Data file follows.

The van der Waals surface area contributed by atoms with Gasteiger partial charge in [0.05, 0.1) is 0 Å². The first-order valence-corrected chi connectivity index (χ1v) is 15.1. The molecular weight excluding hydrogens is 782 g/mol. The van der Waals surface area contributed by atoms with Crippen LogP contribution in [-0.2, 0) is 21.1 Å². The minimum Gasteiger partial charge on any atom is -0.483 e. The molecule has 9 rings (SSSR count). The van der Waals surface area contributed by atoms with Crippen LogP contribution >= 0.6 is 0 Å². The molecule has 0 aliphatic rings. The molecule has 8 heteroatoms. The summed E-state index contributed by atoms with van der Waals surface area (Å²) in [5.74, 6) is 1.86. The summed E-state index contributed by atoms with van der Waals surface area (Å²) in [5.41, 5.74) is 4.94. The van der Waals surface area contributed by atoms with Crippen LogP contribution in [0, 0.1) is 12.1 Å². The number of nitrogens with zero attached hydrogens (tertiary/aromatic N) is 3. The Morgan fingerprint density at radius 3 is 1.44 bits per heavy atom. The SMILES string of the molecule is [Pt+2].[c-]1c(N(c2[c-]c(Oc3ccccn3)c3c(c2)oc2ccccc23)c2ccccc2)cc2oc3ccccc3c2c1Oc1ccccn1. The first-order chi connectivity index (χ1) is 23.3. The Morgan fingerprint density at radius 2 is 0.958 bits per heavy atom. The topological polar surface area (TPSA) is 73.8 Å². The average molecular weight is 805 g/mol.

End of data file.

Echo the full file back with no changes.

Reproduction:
The van der Waals surface area contributed by atoms with Gasteiger partial charge in [0.05, 0.1) is 0 Å². The first-order valence-corrected chi connectivity index (χ1v) is 15.1. The molecular weight excluding hydrogens is 782 g/mol. The van der Waals surface area contributed by atoms with Crippen LogP contribution in [-0.2, 0) is 21.1 Å². The minimum Gasteiger partial charge on any atom is -0.483 e. The molecule has 9 rings (SSSR count). The van der Waals surface area contributed by atoms with Crippen LogP contribution >= 0.6 is 0 Å². The molecule has 0 aliphatic rings. The molecule has 8 heteroatoms. The summed E-state index contributed by atoms with van der Waals surface area (Å²) in [5.74, 6) is 1.86. The summed E-state index contributed by atoms with van der Waals surface area (Å²) in [5.41, 5.74) is 4.94. The van der Waals surface area contributed by atoms with Crippen LogP contribution in [0, 0.1) is 12.1 Å². The number of nitrogens with zero attached hydrogens (tertiary/aromatic N) is 3. The Morgan fingerprint density at radius 3 is 1.44 bits per heavy atom. The SMILES string of the molecule is [Pt+2].[c-]1c(N(c2[c-]c(Oc3ccccn3)c3c(c2)oc2ccccc23)c2ccccc2)cc2oc3ccccc3c2c1Oc1ccccn1. The first-order chi connectivity index (χ1) is 23.3. The Morgan fingerprint density at radius 2 is 0.958 bits per heavy atom. The topological polar surface area (TPSA) is 73.8 Å². The average molecular weight is 805 g/mol.